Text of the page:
Top DOD enlisted advisor visits ASC, Arsenal
June 14, 2007
ROCK ISLAND ARSENAL, Ill. - The Defense Department's top NCO visited Rock Island Arsenal June 6, and was hosted by the U.S. Army Sustainment Command.
Army Command Sgt. Major William J. Gainey spent time at the ASC Distribution Management Center and observing operations at the Arsenal's Joint Manufacturing and Technology Center during the visit.
Gainey is the senior enlisted advisor to the Chairman of the Joint Chiefs of Staff, Marine Gen. Peter Pace.
After observing production operations at the JMTC, Gainey addressed a crowd of enlisted Soldiers, Sailors, Airmen and Marines at an informal luncheon.
"What I've learned from Iraq is you can have a battle buddy standing next to you one minute and the next minute, he's dead," Gainey said to the group. "Don't let anyone tell you what you can and can't do in your life. If you've got a dream, go out there and make it happen. Life is too short to wait around."
Gainey went on to describe how he thinks individuals can evaluate behavior to determine whether or not to move forward. It is a five-question process that asks:
1. Is it going to hurt anyone else'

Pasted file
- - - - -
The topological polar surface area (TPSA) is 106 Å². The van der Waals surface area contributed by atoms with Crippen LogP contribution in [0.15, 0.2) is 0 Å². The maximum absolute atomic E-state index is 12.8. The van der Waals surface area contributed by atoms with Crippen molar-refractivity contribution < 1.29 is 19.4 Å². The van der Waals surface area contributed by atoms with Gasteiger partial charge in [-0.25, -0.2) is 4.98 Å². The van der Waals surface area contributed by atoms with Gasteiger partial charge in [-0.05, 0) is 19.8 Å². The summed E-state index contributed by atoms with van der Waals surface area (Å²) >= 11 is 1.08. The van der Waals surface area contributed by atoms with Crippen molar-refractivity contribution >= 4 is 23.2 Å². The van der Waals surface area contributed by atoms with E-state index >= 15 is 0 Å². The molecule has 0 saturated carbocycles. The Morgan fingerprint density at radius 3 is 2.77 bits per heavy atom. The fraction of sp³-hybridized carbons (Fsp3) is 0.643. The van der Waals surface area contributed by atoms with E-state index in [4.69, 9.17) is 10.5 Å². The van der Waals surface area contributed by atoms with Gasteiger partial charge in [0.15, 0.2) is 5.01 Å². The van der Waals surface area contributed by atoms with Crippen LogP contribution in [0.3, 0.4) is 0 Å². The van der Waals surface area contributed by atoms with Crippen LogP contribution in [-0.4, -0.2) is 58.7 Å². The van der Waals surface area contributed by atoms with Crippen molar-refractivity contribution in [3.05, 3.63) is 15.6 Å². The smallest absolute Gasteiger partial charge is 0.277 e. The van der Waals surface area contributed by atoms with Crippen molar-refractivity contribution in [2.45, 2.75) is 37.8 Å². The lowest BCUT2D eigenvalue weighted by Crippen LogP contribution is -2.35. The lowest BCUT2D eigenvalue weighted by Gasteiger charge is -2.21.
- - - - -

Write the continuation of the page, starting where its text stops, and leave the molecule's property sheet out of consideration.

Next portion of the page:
2. Is it going to hurt you'
3. Is it illegal'
4. Is it immoral'
5. Will it bring disgrace to your family or your service'
"If you can answer no to those five questions, then go for it and go for it with gusto," Gainey said. "This is applicable to almost any decision you need to make in the military or your personal life."
Gainey also had insight for ASC's deployed servicemembers and civilians. "Look at what makes any unit in any of the areas of responsibility function... it's logistics," he said. "And on today's battlefield, there is no combat arms and combat service support. We're all warfighters. That goes for civilians, too. Civilians are just warriors who happen to wear civilian clothes."
Gainey said his visit to the Arsenal, one of the Army's smallest posts, was eye-opening. "To be perfectly honest with you, I don't think I've said 'Wow!' so many times in one day in many, many years," he said. "To come here and see all the hard work being done by so many people. They are making stuff like GPKs over there, gunner protection kits! I've seen what those things can save a guy from. It really, really reinforces what I have been saying all along: 'Never question the importance of a small place with a global mission."